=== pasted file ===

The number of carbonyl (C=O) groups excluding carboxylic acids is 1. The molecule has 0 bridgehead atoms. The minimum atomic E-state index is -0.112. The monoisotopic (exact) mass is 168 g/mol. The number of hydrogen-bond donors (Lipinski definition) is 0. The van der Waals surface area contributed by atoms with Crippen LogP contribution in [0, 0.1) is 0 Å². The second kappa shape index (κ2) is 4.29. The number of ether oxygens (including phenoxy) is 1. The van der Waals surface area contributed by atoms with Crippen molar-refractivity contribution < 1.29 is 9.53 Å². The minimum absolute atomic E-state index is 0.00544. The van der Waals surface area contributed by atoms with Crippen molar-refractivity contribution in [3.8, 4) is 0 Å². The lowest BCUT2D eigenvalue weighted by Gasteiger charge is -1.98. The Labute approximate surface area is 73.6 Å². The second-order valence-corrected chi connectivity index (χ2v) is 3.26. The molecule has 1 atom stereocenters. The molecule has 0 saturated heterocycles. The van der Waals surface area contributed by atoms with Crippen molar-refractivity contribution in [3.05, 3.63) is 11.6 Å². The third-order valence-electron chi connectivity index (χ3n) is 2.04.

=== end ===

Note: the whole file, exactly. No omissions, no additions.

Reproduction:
The number of carbonyl (C=O) groups excluding carboxylic acids is 1. The molecule has 0 bridgehead atoms. The minimum atomic E-state index is -0.112. The monoisotopic (exact) mass is 168 g/mol. The number of hydrogen-bond donors (Lipinski definition) is 0. The van der Waals surface area contributed by atoms with Crippen LogP contribution in [0, 0.1) is 0 Å². The second kappa shape index (κ2) is 4.29. The number of ether oxygens (including phenoxy) is 1. The van der Waals surface area contributed by atoms with Crippen molar-refractivity contribution < 1.29 is 9.53 Å². The minimum absolute atomic E-state index is 0.00544. The van der Waals surface area contributed by atoms with Crippen molar-refractivity contribution in [3.8, 4) is 0 Å². The lowest BCUT2D eigenvalue weighted by Gasteiger charge is -1.98. The Labute approximate surface area is 73.6 Å². The second-order valence-corrected chi connectivity index (χ2v) is 3.26. The molecule has 1 atom stereocenters. The molecule has 0 saturated heterocycles. The van der Waals surface area contributed by atoms with Crippen molar-refractivity contribution in [3.05, 3.63) is 11.6 Å². The third-order valence-electron chi connectivity index (χ3n) is 2.04.